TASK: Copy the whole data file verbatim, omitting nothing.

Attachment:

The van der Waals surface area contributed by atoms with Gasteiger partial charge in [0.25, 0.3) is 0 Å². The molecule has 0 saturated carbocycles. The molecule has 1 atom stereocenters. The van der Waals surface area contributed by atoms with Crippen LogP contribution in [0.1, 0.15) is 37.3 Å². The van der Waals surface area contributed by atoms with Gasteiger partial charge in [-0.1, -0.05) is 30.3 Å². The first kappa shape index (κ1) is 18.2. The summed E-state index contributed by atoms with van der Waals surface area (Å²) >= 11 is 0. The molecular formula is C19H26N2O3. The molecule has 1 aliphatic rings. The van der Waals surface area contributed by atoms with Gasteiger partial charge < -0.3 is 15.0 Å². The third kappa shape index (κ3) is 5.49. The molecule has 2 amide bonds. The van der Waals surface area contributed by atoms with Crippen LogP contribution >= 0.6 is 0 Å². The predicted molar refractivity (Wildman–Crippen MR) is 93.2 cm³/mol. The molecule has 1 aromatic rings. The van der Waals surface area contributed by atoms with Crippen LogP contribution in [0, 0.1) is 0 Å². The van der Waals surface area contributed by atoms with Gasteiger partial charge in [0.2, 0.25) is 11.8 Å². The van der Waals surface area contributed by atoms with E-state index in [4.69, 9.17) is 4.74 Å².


The van der Waals surface area contributed by atoms with Gasteiger partial charge in [0.25, 0.3) is 0 Å². The molecule has 0 saturated carbocycles. The molecule has 1 atom stereocenters. The van der Waals surface area contributed by atoms with Crippen LogP contribution in [0.1, 0.15) is 37.3 Å². The van der Waals surface area contributed by atoms with Gasteiger partial charge in [-0.1, -0.05) is 30.3 Å². The first kappa shape index (κ1) is 18.2. The summed E-state index contributed by atoms with van der Waals surface area (Å²) >= 11 is 0. The molecular formula is C19H26N2O3. The molecule has 1 aliphatic rings. The van der Waals surface area contributed by atoms with Gasteiger partial charge < -0.3 is 15.0 Å². The third kappa shape index (κ3) is 5.49. The molecule has 2 amide bonds. The van der Waals surface area contributed by atoms with Crippen LogP contribution >= 0.6 is 0 Å². The predicted molar refractivity (Wildman–Crippen MR) is 93.2 cm³/mol. The molecule has 1 aromatic rings. The van der Waals surface area contributed by atoms with Crippen LogP contribution in [0, 0.1) is 0 Å². The van der Waals surface area contributed by atoms with Gasteiger partial charge in [0.2, 0.25) is 11.8 Å². The van der Waals surface area contributed by atoms with E-state index in [4.69, 9.17) is 4.74 Å².